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My son, the bridge expert
Charles Goren
January 22, 1968
At the recent Blue Ribbon Pairs championship in New Orleans, which attracted 146 of the toughest pairs in the game, it was, once again, the old familiar names that wound up at the top. Kehela-Lebovic, Mathe-Feldesman, Stayman-Mitchell were the three leaders, and the list of finalists included, among others, Kaplan, Kay, Crane, Roth, Kantar, Hamman and Hayden. There were also two Beckers, and 24-year-old Mike—the youngest of the six Life Masters in that family—beat out his widely known old man, B. Jay. Mike finished in a tie for ninth. Later in the same week he and his partner, Steve Altman—a 24-year-old Long Islander from Forest Hills, who lives just a mile from Mike—also qualified for this year's North American Team Trials by finishing second in the six-session board-a-match team championship for the Reisinger Trophy. (Mike and Steve will be the youngest pair ever to play in the Trials.) The elder Becker's team did not even qualify for the finals in that event.
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January 22, 1968

My Son, The Bridge Expert

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North-South vulnerable South dealer

 

NORTH

   
 

[Spade] Q 9 6

   
 

[Heart] 5

   
 

[Diamond] K Q 10 8 6 4

   
 

[Club] 9 7 5

   

WEST

  EAST  

[Spade] 10 8

  [Spade] 5 4 2  

[Heart] A K J 6

  [Heart] 9 4 3  

[Diamond] A J 7 5 3

  [Diamond] 9 2  

[Club] Q 4

  [Club] K J 10 8 2  
 

SOUTH

   
 

[Spade] A K J 7 3

   
 

[Heart]Q 10 8 7 2

   
 

[Diamond] —

   
 

[Club] A 6 3

   

SOUTH
(Becker)

WEST

NORTH
(Altman)

EAST

1 [Spade]

DOUBLE

3 [Spade]

PASS

4 [Spade]

PASS

PASS

PASS

Opening lead: king of hearts

At the recent Blue Ribbon Pairs championship in New Orleans, which attracted 146 of the toughest pairs in the game, it was, once again, the old familiar names that wound up at the top. Kehela-Lebovic, Mathe-Feldesman, Stayman-Mitchell were the three leaders, and the list of finalists included, among others, Kaplan, Kay, Crane, Roth, Kantar, Hamman and Hayden. There were also two Beckers, and 24-year-old Mike—the youngest of the six Life Masters in that family—beat out his widely known old man, B. Jay. Mike finished in a tie for ninth. Later in the same week he and his partner, Steve Altman—a 24-year-old Long Islander from Forest Hills, who lives just a mile from Mike—also qualified for this year's North American Team Trials by finishing second in the six-session board-a-match team championship for the Reisinger Trophy. (Mike and Steve will be the youngest pair ever to play in the Trials.) The elder Becker's team did not even qualify for the finals in that event.

Then, with teammates Dan Rotman and Charles Peres of Chicago, the youngsters went on to win the first playoff for the Albert H. Morehead Trophy from a field that included the U.S. team we are counting on to win the '68 Olympiad. By the end of the tournament the old man was proudly but sheepishly introducing himself as "B. Jay Becker—Mike's father."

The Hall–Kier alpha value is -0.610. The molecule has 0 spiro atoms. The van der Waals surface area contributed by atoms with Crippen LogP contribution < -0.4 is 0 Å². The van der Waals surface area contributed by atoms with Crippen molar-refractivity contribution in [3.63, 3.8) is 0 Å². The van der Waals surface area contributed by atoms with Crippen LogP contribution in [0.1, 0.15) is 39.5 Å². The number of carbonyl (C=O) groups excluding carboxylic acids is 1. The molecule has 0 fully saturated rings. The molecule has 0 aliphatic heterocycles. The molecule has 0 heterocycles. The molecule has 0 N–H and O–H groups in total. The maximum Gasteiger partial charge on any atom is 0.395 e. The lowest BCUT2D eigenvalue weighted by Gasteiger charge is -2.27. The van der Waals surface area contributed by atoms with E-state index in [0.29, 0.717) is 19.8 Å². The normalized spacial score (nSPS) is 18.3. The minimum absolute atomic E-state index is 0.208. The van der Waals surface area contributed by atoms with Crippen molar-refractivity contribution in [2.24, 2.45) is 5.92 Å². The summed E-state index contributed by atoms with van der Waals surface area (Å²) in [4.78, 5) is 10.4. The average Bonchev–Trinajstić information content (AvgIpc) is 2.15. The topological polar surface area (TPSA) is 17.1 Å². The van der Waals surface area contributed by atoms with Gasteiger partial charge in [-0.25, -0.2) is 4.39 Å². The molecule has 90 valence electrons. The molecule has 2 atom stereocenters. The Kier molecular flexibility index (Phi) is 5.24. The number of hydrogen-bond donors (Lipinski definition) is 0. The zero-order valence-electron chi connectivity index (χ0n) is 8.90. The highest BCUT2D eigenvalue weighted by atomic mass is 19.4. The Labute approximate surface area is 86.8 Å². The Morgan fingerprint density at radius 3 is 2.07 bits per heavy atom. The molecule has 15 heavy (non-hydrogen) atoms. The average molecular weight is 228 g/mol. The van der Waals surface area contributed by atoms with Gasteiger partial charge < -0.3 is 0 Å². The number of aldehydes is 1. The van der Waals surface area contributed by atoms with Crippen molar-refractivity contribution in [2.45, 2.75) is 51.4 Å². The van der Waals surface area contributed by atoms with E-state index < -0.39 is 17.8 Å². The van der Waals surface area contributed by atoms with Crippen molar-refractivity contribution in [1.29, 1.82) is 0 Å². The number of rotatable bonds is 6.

On this deal from the Blue Ribbon Pairs in New Orleans, Mike was one of only a handful of declarers to bid and make game.

In view of the vulnerability, Altman's jump raise to three spades was bold. A bid over a takeout double—especially a raise of partner's suit—promises no great strength, but the main drawback was that he held only three trumps. If South had only four, the spades might be stacked in East's hand. However, even players who open four-card major suits, as Becker does, are apt to have a five-suiter when they open with one spade, and Altman took the gamble. Becker's excellent distribution brought his count up to 17 points, including three points for his diamond void, and he had no hesitation in going on to game.

West opened the king of hearts, but one look at dummy was enough to dictate a trump shift. It was tempting for declarer to win this trick in his own hand so as to get started with heart ruffs, but Mike recognized the need to take care of his club losers in a hurry. He won the trick in dummy and led the king of diamonds, discarding a club. West took the diamond ace and continued trumps. This time Mike won in his hand and pushed the queen of hearts through West's marked ace, ruffing out that card with dummy's last trump.

Becker pitched his remaining low club on the queen of diamonds, crossed to his hand with the ace of clubs, drew East's last trump and faced up to the problem of playing the heart suit so that he would lose only one more trick.

[This article contains a table. Please see hardcopy of magazine or PDF.]

The bidding furnished the decisive clue. West was almost sure to have four hearts—the other major—for his takeout double. He also was likely to have the jack of hearts to bring his hand up to doubling strength. Accordingly, Becker led the 10 of hearts. West's jack won, but when East's 9 fell on the same trick South's remaining hearts were high, and the game came home.

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